Iraqi Kurds protest against Turkish 'genocide'

Iraqi Kurds protest against Turkish 'genocide'
By Euronews
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Protests against Turkey in Iraq’s northern Kurdish region turned violent on Sunday (Feb.7) as demonstrators called for the United Nations to


Protests against Turkey in Iraq’s northern Kurdish region turned violent on Sunday (Feb.7) as demonstrators called for the United Nations to intervene in what they described as Turkey’s “genocide” against the Kurdistan Workers Party or PKK. Three police officers were wounded in scuffles.

PKK supporter Youssef Hamid explained why he was protesting:

“The goal of this demonstration is to tell the public and all the foreign NGOs about the Turkish attacks in Syria, Turkey and Iraq. All these attacks are targeting Kurdish people and they`re denying the existence of Kurdistan.”

Scores of PKK rebels killed

More than 700 PKK rebels have been reportedly killed in Turkey’s mainly Kurdish southeast region in the towns of Cizre and Sur since a security operation by Turkish forces began in December. The group which has waged a decades-long insurgency against Ankara has also had its bases in northern Iraq.

Turkey’s interior minister claims that 99.5 percent of all the “terrorists nested in Cizre are about to be eliminated”. Many neighborhoods of Diyarbakır’s central Sur district have been under curfew since Dec. 2, 2015, while the curfew was imposed in Silopi and Cizre on Dec. 14.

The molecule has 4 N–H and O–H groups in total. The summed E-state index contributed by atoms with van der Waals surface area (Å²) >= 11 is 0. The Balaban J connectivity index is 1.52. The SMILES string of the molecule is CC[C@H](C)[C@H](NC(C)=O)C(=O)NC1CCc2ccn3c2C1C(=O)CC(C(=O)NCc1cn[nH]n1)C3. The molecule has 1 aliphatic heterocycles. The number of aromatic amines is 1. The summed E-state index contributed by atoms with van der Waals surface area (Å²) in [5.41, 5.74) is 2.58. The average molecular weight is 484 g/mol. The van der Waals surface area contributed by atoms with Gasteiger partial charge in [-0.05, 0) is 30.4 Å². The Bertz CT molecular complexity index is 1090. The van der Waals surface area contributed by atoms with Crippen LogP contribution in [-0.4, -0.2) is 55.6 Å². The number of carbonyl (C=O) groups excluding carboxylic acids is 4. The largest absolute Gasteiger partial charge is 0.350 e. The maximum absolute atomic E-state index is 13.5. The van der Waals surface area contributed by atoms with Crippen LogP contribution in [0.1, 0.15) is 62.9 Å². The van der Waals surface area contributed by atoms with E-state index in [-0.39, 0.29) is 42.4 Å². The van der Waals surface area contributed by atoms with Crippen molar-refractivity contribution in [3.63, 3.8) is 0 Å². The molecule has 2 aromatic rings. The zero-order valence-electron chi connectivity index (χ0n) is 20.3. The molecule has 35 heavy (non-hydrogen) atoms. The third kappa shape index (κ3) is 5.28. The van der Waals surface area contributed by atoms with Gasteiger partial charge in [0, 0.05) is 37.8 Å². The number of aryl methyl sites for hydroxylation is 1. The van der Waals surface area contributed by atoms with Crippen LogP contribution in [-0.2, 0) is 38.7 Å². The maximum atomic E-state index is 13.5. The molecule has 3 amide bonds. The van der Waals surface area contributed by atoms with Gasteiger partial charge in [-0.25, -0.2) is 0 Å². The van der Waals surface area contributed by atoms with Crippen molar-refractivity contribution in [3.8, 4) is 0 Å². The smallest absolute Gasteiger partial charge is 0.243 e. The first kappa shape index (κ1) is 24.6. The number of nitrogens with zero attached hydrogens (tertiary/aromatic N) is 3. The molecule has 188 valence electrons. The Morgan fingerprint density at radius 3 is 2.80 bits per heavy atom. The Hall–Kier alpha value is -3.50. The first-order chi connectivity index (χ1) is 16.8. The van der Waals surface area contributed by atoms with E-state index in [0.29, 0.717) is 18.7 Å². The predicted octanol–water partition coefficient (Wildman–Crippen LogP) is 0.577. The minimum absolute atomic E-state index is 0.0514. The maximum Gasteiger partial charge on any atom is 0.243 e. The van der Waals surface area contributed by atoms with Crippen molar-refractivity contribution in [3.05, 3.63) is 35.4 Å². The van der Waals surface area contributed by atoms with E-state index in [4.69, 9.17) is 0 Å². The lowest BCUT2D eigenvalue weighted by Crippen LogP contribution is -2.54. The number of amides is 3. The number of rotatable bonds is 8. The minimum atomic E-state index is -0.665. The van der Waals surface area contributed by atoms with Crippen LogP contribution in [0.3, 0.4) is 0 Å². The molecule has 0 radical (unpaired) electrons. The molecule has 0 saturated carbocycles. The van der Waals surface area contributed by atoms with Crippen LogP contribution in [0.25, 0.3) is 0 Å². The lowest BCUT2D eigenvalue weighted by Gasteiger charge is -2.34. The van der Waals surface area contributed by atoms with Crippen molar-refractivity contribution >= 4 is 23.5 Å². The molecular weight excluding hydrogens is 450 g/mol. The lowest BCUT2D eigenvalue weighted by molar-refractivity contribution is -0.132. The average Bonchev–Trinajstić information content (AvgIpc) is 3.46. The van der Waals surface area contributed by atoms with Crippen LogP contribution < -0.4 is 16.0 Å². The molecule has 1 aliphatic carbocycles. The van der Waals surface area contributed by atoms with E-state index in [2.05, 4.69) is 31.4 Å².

Almost 90 percent of the population in Sur is estimated to have left their homes because of the fighting. Cizre has a population of around 120,000, of which 100,000 have left.

Kurds in #Paris condemn the massacre in the besieged Cizre. Outrage of Kurdish community in Europe continues.

— Aylina Kılıç (@AylinaKilic) February 8, 2016

Ankara opened peace talks with jailed PKK leader Abdullah Ocalan in late 2012. But a two-year ceasefire collapsed in July after what the government said were attacks on security forces, plunging the region into its worst violence since the 1990s.

Around 300 members of the security forces have been killed in urban fighting and PKK attacks since July of last year.

Last week Turkish Prime Minister Ahmet Davutoglu unveiled what he billed as a new plan to bolster security and rebuild areas ravaged by conflict, but he also made it clear the PKK militant group would be sidelined unless it laid down its weapons.

The PKK which is considered a terrorist group by the US, EU as well as Turkey says it is fighting for Kurdish autonomy.

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